Less aid heading to westside

tmiller@mercedsunstar.comJuly 17, 2013 

Although services for domestic violence victims in Merced continue to be bolstered by a three-year grant, aid on the county's westside is shrinking, according to victims' advocates.

Mariposa-based Mountain Crisis Services awarded the Merced Police Department a $35,000 grant this month. The grant money is the tail end of a three-year program meant to open up communication and cooperation among the victim advocates and law enforcement.

Mountain Crisis, which oversees Valley Crisis Center in Merced, received a $450,000 grant through California Emergency Management Agency in 2011.

Since then, the three-year grant has been shared by Valley Crisis and Merced police, providing a stream of funding to assist victims of sexual assault and domestic violence in the city.

That money is meant to lay the groundwork for a continuing relationship between advocates and Merced police, said Alison Tudor, the interim program director for Valley Crisis Center.

The $35,000 Merced police received from Mountain Crisis pays for a portion of a domestic violence detective's time. Valley Crisis also has an advocate who works with Merced police to respond when situations arise.

"We're kind of there at the very beginning," Tudor said.

The advocate is available to intervene around the clock, guide victims through court proceedings and provide training, among other duties.

Lt. Tom Trindad said the advocate meets the personal needs of victims in an emotional situation, which frees up officers and detectives for other jobs. "Unfortunately, a lot of times, the abuser has the ability to cut that person off from family support," Trindad said.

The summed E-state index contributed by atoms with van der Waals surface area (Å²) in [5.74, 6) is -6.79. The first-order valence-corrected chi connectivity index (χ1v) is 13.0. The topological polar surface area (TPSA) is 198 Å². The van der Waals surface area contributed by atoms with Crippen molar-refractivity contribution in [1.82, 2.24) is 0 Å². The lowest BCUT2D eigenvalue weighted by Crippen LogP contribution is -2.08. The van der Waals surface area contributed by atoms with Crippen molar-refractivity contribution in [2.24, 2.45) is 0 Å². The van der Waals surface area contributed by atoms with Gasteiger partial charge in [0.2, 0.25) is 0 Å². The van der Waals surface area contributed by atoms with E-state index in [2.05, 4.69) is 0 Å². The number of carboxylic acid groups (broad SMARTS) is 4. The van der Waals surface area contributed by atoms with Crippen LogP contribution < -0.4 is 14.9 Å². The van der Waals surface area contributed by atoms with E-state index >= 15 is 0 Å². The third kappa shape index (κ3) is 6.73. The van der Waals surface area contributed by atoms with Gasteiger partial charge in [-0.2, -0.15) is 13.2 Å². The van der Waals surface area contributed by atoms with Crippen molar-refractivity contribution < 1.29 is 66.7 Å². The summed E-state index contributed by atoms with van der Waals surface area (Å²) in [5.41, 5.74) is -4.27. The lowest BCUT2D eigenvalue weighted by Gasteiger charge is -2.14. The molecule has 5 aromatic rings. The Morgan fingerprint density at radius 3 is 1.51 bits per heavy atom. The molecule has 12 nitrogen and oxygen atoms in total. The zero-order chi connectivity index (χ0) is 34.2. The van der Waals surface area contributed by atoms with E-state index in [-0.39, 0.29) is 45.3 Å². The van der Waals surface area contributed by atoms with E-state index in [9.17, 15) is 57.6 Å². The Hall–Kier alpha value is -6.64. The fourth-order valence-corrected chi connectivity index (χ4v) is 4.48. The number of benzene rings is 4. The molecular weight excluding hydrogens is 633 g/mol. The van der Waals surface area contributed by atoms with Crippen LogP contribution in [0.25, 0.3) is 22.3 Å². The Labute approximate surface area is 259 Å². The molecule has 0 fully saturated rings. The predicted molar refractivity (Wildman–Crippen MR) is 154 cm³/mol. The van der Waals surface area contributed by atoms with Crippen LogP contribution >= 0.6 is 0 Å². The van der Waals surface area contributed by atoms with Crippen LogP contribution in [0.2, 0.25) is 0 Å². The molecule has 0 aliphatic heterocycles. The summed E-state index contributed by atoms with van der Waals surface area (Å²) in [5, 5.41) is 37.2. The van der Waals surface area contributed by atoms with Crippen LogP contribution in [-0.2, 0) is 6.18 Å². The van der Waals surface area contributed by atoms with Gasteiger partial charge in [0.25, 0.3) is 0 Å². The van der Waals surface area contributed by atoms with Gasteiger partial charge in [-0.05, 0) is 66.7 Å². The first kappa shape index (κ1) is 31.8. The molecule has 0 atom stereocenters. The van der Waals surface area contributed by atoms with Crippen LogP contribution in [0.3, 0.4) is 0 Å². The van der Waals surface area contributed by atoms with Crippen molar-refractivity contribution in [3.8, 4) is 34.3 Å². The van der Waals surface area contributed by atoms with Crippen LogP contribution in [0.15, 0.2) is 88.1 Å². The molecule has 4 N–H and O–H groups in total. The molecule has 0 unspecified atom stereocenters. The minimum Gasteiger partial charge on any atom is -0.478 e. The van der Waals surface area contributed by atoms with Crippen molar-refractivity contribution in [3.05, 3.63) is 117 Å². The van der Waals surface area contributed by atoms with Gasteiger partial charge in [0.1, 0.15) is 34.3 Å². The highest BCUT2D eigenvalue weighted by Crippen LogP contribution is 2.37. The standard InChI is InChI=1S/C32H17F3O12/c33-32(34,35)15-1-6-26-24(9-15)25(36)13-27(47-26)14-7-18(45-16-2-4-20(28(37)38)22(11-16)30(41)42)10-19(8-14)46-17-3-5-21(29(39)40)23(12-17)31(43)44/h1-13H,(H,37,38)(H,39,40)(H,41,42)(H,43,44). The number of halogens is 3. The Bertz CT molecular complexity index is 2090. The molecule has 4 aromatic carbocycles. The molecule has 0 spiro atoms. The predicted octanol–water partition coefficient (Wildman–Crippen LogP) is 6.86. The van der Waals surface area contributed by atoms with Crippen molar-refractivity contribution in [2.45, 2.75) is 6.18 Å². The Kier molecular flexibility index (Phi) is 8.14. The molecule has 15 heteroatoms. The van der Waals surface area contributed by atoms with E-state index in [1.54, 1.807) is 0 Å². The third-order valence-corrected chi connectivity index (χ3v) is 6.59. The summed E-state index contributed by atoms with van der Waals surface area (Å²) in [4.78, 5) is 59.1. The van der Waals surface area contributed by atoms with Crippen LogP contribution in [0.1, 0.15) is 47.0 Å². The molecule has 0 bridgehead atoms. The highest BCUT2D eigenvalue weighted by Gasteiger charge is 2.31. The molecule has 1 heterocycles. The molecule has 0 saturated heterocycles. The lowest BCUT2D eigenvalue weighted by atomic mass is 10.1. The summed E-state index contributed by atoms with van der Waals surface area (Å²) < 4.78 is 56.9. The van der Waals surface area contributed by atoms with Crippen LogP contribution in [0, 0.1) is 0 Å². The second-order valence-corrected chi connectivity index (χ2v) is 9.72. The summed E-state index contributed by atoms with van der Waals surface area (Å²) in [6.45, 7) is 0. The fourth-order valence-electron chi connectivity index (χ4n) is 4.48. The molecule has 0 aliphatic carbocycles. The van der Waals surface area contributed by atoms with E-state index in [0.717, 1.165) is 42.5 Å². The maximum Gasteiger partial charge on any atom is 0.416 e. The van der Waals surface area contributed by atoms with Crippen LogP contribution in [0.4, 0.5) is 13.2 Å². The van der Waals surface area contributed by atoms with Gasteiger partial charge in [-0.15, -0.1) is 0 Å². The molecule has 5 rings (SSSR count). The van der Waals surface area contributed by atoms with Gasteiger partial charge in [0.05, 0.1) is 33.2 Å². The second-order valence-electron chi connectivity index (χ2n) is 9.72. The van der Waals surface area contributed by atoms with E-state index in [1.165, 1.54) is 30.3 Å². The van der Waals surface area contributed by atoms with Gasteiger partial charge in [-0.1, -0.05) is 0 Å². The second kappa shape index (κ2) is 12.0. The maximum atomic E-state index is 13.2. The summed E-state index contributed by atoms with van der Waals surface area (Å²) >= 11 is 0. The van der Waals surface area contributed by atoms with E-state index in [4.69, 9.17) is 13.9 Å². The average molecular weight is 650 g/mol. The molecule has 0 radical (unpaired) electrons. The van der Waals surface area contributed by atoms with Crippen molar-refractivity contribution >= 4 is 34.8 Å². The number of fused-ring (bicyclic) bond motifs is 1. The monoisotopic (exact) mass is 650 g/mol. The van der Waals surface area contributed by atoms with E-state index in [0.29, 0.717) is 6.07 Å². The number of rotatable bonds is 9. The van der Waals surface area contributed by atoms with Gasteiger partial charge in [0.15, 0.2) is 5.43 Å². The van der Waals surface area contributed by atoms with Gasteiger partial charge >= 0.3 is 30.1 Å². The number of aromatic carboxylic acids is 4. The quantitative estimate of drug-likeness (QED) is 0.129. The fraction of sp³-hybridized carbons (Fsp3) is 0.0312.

On the other side of Merced County, a lack of funding will shrink office hours in Los Banos.

Valley Crisis Center's Los Banos office will reduce its services to two days a week beginning Monday. That's one day fewer in weekly offerings.

The new office hours will be 8 a.m. to 5 p.m. Monday and 10 a.m. to 3 p.m. Thursday.

Tudor called fewer hours in Los Banos "a minor setback," and said funding will eventually come from another source. "There's always going to be lean years, and there's years with plenty," Tudor said.

A $4,500 assist from United Way Merced County allowed the Los Banos center to expand to three days last year. Tudor said that money was reduced, but United Way remains supportive of Valley Crisis.

"We're always thankful for what funding that United Way gives us," she said.

Reina Nino, a program coordinator in Los Banos, said shrinking services to two days would have the greatest effect on legal services, such as attaining emergency restraining orders.

Expanding Valley Crisis' westside hours remains a priority, officials said. "Our goal is to be open five days a week," Nino said.

Valley Crisis has served Los Banos since 2009. It began renting its location in 2010. The advocate group filled the hole left in 2008 by A Woman's Place, which closed its Merced and Los Banos offices amid financial problems.

For more on Valley Crisis Center, call (209) 725-7900.

Valley Crisis offers a 24-hour crisis hot line at (209) 722-4357.

Reporter Thaddeus Miller can be reached at (209) 385-2453 or by email at tmiller@merced sunstar.com.

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